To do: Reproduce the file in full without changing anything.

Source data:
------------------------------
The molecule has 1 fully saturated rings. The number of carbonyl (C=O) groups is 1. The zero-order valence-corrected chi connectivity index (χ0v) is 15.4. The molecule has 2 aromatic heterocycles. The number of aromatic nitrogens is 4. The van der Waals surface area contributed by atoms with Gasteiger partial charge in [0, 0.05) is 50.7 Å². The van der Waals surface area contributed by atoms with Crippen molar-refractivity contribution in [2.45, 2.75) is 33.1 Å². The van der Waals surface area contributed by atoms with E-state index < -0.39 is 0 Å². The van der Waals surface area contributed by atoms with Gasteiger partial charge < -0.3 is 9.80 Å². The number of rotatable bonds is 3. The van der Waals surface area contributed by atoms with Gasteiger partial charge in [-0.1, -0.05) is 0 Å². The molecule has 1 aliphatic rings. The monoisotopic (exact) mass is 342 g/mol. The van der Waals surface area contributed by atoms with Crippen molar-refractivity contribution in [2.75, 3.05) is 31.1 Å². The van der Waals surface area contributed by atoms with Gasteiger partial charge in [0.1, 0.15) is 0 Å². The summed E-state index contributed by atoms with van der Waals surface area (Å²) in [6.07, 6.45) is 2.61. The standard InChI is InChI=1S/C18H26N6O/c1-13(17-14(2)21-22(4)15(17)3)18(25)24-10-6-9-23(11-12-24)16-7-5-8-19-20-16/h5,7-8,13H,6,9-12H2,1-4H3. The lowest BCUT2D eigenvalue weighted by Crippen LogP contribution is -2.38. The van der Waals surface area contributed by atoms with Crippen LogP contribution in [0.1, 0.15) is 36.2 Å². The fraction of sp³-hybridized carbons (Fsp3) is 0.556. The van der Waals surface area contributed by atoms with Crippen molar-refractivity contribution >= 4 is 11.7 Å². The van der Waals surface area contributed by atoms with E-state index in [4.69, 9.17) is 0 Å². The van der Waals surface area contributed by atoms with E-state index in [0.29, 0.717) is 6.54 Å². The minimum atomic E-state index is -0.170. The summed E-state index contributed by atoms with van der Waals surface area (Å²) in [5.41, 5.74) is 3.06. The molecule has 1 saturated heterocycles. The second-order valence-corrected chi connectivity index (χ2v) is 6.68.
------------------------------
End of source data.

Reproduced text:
The molecule has 1 fully saturated rings. The number of carbonyl (C=O) groups is 1. The zero-order valence-corrected chi connectivity index (χ0v) is 15.4. The molecule has 2 aromatic heterocycles. The number of aromatic nitrogens is 4. The van der Waals surface area contributed by atoms with Gasteiger partial charge in [0, 0.05) is 50.7 Å². The van der Waals surface area contributed by atoms with Crippen molar-refractivity contribution in [2.45, 2.75) is 33.1 Å². The van der Waals surface area contributed by atoms with E-state index < -0.39 is 0 Å². The van der Waals surface area contributed by atoms with Gasteiger partial charge < -0.3 is 9.80 Å². The number of rotatable bonds is 3. The van der Waals surface area contributed by atoms with Gasteiger partial charge in [-0.1, -0.05) is 0 Å². The molecule has 1 aliphatic rings. The monoisotopic (exact) mass is 342 g/mol. The van der Waals surface area contributed by atoms with Crippen molar-refractivity contribution in [2.75, 3.05) is 31.1 Å². The van der Waals surface area contributed by atoms with Gasteiger partial charge in [0.1, 0.15) is 0 Å². The summed E-state index contributed by atoms with van der Waals surface area (Å²) in [6.07, 6.45) is 2.61. The standard InChI is InChI=1S/C18H26N6O/c1-13(17-14(2)21-22(4)15(17)3)18(25)24-10-6-9-23(11-12-24)16-7-5-8-19-20-16/h5,7-8,13H,6,9-12H2,1-4H3. The lowest BCUT2D eigenvalue weighted by Crippen LogP contribution is -2.38. The van der Waals surface area contributed by atoms with Crippen LogP contribution in [0.1, 0.15) is 36.2 Å². The fraction of sp³-hybridized carbons (Fsp3) is 0.556. The van der Waals surface area contributed by atoms with Crippen molar-refractivity contribution >= 4 is 11.7 Å². The van der Waals surface area contributed by atoms with E-state index in [4.69, 9.17) is 0 Å². The van der Waals surface area contributed by atoms with E-state index in [0.29, 0.717) is 6.54 Å². The minimum atomic E-state index is -0.170. The summed E-state index contributed by atoms with van der Waals surface area (Å²) in [5.41, 5.74) is 3.06. The molecule has 1 saturated heterocycles. The second-order valence-corrected chi connectivity index (χ2v) is 6.68.